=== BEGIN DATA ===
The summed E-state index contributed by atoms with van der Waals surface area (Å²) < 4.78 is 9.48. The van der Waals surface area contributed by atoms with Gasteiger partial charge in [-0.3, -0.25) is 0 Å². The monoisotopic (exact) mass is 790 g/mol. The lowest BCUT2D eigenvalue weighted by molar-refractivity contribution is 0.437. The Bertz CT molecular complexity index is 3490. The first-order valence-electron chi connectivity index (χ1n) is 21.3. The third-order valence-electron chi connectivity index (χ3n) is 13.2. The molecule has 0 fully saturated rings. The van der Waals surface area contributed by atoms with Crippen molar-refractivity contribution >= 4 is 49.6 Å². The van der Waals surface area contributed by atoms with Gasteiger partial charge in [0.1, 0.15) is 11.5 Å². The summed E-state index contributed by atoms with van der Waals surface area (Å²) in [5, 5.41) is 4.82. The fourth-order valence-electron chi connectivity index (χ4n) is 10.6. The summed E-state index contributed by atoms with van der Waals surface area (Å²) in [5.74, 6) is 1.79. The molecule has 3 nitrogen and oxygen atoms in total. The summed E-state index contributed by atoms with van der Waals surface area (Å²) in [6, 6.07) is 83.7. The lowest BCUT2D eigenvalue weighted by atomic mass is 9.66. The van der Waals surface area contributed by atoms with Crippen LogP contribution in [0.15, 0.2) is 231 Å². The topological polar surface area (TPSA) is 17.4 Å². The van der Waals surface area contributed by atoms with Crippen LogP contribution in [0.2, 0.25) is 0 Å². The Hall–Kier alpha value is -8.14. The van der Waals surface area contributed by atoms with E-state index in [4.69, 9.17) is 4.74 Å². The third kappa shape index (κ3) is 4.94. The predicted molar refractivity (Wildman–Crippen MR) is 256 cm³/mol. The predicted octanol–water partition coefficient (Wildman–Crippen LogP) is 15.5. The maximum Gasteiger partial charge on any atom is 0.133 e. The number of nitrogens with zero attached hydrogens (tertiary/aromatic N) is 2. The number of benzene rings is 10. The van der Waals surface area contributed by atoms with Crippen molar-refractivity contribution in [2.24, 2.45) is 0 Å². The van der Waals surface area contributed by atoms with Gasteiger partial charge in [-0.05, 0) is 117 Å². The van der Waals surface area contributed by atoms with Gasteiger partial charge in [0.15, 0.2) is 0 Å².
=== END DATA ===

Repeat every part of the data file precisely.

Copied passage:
The summed E-state index contributed by atoms with van der Waals surface area (Å²) < 4.78 is 9.48. The van der Waals surface area contributed by atoms with Gasteiger partial charge in [-0.3, -0.25) is 0 Å². The monoisotopic (exact) mass is 790 g/mol. The lowest BCUT2D eigenvalue weighted by molar-refractivity contribution is 0.437. The Bertz CT molecular complexity index is 3490. The first-order valence-electron chi connectivity index (χ1n) is 21.3. The third-order valence-electron chi connectivity index (χ3n) is 13.2. The molecule has 0 fully saturated rings. The van der Waals surface area contributed by atoms with Crippen molar-refractivity contribution >= 4 is 49.6 Å². The van der Waals surface area contributed by atoms with Gasteiger partial charge in [0.1, 0.15) is 11.5 Å². The summed E-state index contributed by atoms with van der Waals surface area (Å²) in [5, 5.41) is 4.82. The fourth-order valence-electron chi connectivity index (χ4n) is 10.6. The summed E-state index contributed by atoms with van der Waals surface area (Å²) in [5.74, 6) is 1.79. The molecule has 3 nitrogen and oxygen atoms in total. The summed E-state index contributed by atoms with van der Waals surface area (Å²) in [6, 6.07) is 83.7. The lowest BCUT2D eigenvalue weighted by atomic mass is 9.66. The van der Waals surface area contributed by atoms with Crippen LogP contribution in [0.15, 0.2) is 231 Å². The topological polar surface area (TPSA) is 17.4 Å². The van der Waals surface area contributed by atoms with Crippen LogP contribution in [0.2, 0.25) is 0 Å². The Hall–Kier alpha value is -8.14. The van der Waals surface area contributed by atoms with E-state index in [4.69, 9.17) is 4.74 Å². The third kappa shape index (κ3) is 4.94. The predicted molar refractivity (Wildman–Crippen MR) is 256 cm³/mol. The predicted octanol–water partition coefficient (Wildman–Crippen LogP) is 15.5. The maximum Gasteiger partial charge on any atom is 0.133 e. The number of nitrogens with zero attached hydrogens (tertiary/aromatic N) is 2. The number of benzene rings is 10. The van der Waals surface area contributed by atoms with Crippen molar-refractivity contribution in [2.24, 2.45) is 0 Å². The van der Waals surface area contributed by atoms with Gasteiger partial charge in [-0.05, 0) is 117 Å². The van der Waals surface area contributed by atoms with Gasteiger partial charge in [0.15, 0.2) is 0 Å².